1. Yes, I agree with clipping one wing only and tried cutting this shorter today because I can’t see any launch pads. Will just have to hang around and see what she does. Any thoughts on the electric fence and whether that would have any lasting negative impact on a bird? Thanks

    • No, the electric fence is fine – these are used commercially and poultry netting does the same thing. You need a fairly powerful energizer for it to jump across the feathers to the skin and the chicken would need to be in contact with the ground (electrical path to ground).

      If your fence wire isn’t buried, you would need to earth it using an earth rod (metal spike in ground) and wire connecting that to your fence.

      The bird needs to be touching the wire fence and the electric wire for the current to flow from one to the other, across the bird, giving the shock (essentially a muscle spasm which feels unpleasant). They then avoid the fence after getting a shock, there is no other side effect.

  2. Omlet chicken fencing does not work. Our chickens made holes in it within a few weeks and are able to get out. We can no longer use it. A complete waste of money. I contacted Omlet twice to tell them this but they did not bother replying. Poor customer service.

    • I’m not sure how that has happened. I have had mine for a number of years now and still use it when I want to keep the chickens off part of the garden. Rabbits or mice will chew it of course so maybe it wasn’t the chickens making holes?
      As for customer service, I’ve never had any problems with Omlet, they have a good reputation too.

    • unless you’re seeing your chickens tear up the fence, my bet is that it’s rabbits chewing up. the rabbits at my place have made my plastic fencing more of a complicated gating system than fence.

    • We have had Omlet chicken fencing for two years now. It is used to provide extra free range space outside of their walk in chicken run. The poles do get a bit bent but our girls are happy to stay within the enclosure.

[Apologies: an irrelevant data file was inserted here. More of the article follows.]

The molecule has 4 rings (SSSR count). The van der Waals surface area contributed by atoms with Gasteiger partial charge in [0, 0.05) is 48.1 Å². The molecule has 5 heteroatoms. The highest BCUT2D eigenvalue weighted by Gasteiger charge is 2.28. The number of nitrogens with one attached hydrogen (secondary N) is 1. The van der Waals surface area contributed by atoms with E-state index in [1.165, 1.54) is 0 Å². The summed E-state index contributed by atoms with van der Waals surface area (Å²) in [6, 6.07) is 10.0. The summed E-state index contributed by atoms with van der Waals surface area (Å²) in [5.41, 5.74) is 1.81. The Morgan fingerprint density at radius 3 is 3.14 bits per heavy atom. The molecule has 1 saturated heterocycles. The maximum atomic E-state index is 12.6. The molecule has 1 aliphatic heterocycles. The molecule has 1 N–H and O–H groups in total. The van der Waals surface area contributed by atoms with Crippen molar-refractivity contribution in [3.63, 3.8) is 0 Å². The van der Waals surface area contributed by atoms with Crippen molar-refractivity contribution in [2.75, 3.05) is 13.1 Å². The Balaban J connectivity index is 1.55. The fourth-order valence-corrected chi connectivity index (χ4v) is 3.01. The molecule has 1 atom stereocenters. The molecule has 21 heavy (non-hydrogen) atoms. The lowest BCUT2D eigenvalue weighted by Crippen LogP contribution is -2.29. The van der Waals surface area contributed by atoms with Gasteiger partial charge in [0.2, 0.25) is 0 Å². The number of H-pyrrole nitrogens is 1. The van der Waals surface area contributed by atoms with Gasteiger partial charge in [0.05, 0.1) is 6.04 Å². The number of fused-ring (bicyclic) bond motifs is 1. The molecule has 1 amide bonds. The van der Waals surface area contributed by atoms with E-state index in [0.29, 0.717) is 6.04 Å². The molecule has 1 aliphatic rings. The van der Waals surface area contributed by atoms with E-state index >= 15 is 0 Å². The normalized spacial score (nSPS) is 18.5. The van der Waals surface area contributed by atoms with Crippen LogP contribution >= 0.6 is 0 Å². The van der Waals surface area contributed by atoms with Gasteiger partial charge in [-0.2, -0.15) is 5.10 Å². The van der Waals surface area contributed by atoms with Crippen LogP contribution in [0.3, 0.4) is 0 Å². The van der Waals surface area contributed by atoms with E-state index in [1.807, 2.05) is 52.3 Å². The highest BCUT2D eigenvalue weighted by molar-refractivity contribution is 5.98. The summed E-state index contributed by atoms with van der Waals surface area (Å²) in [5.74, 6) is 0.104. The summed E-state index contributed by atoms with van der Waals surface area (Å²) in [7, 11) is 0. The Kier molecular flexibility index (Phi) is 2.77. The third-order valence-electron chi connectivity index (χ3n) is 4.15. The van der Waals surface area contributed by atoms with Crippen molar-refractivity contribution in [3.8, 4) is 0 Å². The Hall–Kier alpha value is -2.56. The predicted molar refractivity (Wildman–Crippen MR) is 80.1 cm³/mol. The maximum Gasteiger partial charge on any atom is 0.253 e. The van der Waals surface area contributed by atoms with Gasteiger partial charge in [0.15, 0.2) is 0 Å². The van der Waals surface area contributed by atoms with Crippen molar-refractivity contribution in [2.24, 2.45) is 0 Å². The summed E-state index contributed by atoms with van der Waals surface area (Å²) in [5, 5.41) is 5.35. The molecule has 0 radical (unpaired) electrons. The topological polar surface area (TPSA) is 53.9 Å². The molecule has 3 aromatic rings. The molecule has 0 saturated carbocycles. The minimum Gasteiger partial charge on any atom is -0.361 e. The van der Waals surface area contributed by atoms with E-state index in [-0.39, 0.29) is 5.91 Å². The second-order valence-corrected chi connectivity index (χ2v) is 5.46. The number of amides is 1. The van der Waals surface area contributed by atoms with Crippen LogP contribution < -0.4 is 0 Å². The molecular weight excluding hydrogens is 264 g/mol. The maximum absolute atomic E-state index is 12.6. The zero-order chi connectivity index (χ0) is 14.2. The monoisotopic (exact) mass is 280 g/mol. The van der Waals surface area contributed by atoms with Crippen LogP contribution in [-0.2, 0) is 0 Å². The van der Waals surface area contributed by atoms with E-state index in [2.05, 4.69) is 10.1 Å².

• The feathers regrow after a moult which is normally only once per year. You need to leave them alone while growing (they will be filled with blood) and clip afterwards.

  3. Hi
    What a great website. I’ve read your advice as we are just about to build a chicken pen around our apple tree orchard. It will be approximately 10m X 24m square. It’s in a field and we have foxes and badgers in the area. We plan to dig down a foot to bury the wire.
    There are such a variation of wires. Can you advise on the gauge we need please?
    Many thanks

    • I would try to go for the best you can afford. British manufactured wire from a farmers outlet is usually the strongest. If you are concerned, I would bury the first length a foot and then overlap the top of it with the next length so that the bottom 3ft or so is doubled up. Badgers are incredibly strong but only tend to be a problem at night so locking up your chickens in the coop is the safest. If you have real problems then an electric fence is the only way to really stop them, without using weld mesh!

      • Thank you. I’ve just found some but then realised as its only 3 foot high how do you secure the bottom layer to the next layer?
        We are using scaffolding poles and cable ties to fix the wire on.
        Any suggestions would be appreciated as we really want to get this right!
        Many thanks

        • When joining netting, I overlap it and use a single galvanised wire to nit it together. I pass it back and forth every 3 to 4 holes. If it’s a long section of wire, it can be hard pulling the wire through so make sure you pull enough through to allow you to reach the end with spare.